Saturday, January 11, 2014

Eating berries may lower risk of Parkinson's

Close to a decade ago, before I had developed Parkinson's symptoms, my integrative doctor told me I should start eating berries. He based this comment on blood test results he was looking at. At the time, I thought that was the strangest thing I had heard in quite a while. "Berries?", I thought. "Aren't very just full of sugar? And some of them such as blackberries have those little tiny grains of sand in them that I guess are seeds. And the blueberries stain my teeth blue." But I did always loved 
strawberries and I used to inhale blueberries as a kid when we went up to the mountains in Pennsylvania and lived on lake Naomi every summer. They had blueberry bushes up there, and we kids loved to run around and harvest those. Typically only about half of the ones we picked made it into the pie. The rest we downed somewhere between the bushes in the backyard and the back door to the house. 

Science Daily
Feb. 17, 2011 

New research shows men and women who regularly eat berries may have a lower risk of developing Parkinson's disease, while men may also further lower their risk by regularly eating apples, oranges and other sources rich in dietary components called flavonoids.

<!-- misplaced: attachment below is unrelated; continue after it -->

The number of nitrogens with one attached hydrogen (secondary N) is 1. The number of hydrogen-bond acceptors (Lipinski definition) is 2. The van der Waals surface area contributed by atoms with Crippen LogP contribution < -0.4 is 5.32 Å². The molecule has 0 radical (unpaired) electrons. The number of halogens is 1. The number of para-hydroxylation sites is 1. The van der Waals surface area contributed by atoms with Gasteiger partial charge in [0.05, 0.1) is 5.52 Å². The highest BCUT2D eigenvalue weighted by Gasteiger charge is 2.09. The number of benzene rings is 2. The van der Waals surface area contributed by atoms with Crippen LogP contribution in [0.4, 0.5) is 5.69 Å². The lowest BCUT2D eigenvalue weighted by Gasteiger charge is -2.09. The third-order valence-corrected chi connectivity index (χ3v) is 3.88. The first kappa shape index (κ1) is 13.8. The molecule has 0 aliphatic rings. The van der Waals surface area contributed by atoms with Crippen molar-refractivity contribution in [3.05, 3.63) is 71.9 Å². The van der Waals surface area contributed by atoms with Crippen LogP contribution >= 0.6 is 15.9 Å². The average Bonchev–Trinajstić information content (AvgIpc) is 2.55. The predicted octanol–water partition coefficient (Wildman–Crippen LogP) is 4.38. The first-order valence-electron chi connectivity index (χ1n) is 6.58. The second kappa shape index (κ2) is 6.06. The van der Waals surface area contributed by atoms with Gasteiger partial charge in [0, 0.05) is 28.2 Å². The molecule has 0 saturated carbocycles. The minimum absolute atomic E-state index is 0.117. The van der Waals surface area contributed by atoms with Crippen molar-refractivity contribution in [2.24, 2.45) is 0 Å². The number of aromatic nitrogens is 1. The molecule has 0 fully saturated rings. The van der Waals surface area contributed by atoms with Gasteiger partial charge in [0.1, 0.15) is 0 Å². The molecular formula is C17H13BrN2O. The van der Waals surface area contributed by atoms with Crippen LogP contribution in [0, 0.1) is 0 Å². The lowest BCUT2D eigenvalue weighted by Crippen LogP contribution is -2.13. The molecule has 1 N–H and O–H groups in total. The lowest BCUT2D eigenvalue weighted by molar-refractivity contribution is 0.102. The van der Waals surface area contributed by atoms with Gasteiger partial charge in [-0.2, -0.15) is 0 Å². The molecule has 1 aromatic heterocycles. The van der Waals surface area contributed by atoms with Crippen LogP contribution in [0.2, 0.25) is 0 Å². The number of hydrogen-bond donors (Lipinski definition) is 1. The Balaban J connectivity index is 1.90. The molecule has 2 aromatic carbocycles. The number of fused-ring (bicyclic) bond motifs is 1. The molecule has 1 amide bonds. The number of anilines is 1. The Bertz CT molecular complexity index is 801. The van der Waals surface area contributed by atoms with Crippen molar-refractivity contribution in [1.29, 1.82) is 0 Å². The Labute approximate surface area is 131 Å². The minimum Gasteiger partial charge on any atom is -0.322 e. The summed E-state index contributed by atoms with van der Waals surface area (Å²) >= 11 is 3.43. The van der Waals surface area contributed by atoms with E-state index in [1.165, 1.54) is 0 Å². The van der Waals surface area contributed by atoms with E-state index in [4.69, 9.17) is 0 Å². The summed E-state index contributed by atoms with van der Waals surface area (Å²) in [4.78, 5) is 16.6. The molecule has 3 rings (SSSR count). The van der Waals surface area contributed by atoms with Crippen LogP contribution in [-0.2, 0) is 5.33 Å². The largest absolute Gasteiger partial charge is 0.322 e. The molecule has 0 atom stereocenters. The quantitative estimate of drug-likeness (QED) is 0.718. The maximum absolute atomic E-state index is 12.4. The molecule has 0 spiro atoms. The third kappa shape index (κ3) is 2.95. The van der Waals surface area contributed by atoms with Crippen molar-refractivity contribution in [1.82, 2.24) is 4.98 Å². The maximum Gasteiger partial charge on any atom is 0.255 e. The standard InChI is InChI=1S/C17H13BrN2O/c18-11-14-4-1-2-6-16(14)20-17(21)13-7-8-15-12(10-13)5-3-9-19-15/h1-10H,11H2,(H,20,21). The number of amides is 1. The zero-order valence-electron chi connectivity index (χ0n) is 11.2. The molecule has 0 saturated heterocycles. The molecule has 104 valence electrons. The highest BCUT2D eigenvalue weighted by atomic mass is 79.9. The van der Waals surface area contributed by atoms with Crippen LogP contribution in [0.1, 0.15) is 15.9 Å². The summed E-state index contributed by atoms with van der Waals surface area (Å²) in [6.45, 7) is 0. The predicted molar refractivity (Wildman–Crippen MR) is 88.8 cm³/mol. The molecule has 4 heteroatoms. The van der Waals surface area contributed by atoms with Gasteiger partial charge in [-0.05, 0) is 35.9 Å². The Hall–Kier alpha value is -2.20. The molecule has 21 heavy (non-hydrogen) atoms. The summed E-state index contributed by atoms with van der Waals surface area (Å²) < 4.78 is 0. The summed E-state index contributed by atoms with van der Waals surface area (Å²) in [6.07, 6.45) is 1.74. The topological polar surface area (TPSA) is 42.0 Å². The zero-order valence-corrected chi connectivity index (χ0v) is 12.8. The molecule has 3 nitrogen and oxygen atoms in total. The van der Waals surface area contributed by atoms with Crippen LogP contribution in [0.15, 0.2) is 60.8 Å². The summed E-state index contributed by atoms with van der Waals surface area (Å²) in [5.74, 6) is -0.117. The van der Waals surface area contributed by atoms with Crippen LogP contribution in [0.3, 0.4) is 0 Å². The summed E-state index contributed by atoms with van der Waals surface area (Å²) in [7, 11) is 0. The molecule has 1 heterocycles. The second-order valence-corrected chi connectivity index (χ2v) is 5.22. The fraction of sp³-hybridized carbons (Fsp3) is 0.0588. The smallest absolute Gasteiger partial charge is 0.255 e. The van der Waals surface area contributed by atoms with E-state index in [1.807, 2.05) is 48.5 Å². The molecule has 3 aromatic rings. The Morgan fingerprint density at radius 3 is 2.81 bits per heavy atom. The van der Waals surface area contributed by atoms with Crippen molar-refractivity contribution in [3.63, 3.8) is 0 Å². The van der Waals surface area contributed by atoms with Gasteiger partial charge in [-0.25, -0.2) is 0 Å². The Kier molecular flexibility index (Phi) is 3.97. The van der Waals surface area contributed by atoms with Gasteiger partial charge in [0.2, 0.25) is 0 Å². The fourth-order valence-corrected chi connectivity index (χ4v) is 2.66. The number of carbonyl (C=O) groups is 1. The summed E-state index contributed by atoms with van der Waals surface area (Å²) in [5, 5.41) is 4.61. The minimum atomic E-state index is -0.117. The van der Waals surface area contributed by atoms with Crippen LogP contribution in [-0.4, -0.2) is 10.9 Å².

The study was released February 13 and will be presented at the American Academy of Neurology's 63rd Annual Meeting in Honolulu April 9 to April 16, 2011.

Flavonoids are found in plants and fruits and are also known collectively as vitamin P and citrin. They can also be found in berry fruits, chocolate, and citrus fruits such as grapefruit.
The study involved 49,281 men and 80,336 women. Researchers gave participants questionnaires and used a database to calculate intake amount of flavonoids. They then analyzed the association between flavonoid intakes and risk of developing Parkinson's disease. They also analyzed consumption of five major sources of foods rich in flavonoids: tea, berries, apples, red wine and oranges or orange juice. The participants were followed for 20 to 22 years.


1 comment:

  1. I liked your "Blueberry Memoirs", Bob:-) Interesting note, my Mom for many years juiced whole fruits and veggies, and had been enjoying a combination juice when she happened to get "bottled" up,...I examined her recent foods intake by asking what she'd recently eaten, etc...blueberries, which she had been adding, I searched online and learned are prescribed in Sweden ( I think) for that long ago...and it might be a wild version of the berry, which may be more medicinal than commercially grown hybridized blueberries.... I lived awhile on my G'folks cherry farm in Oregon which bordered a commercial strawberry patch,...some of my fav memories...pickin' n eatin'. Cheers!


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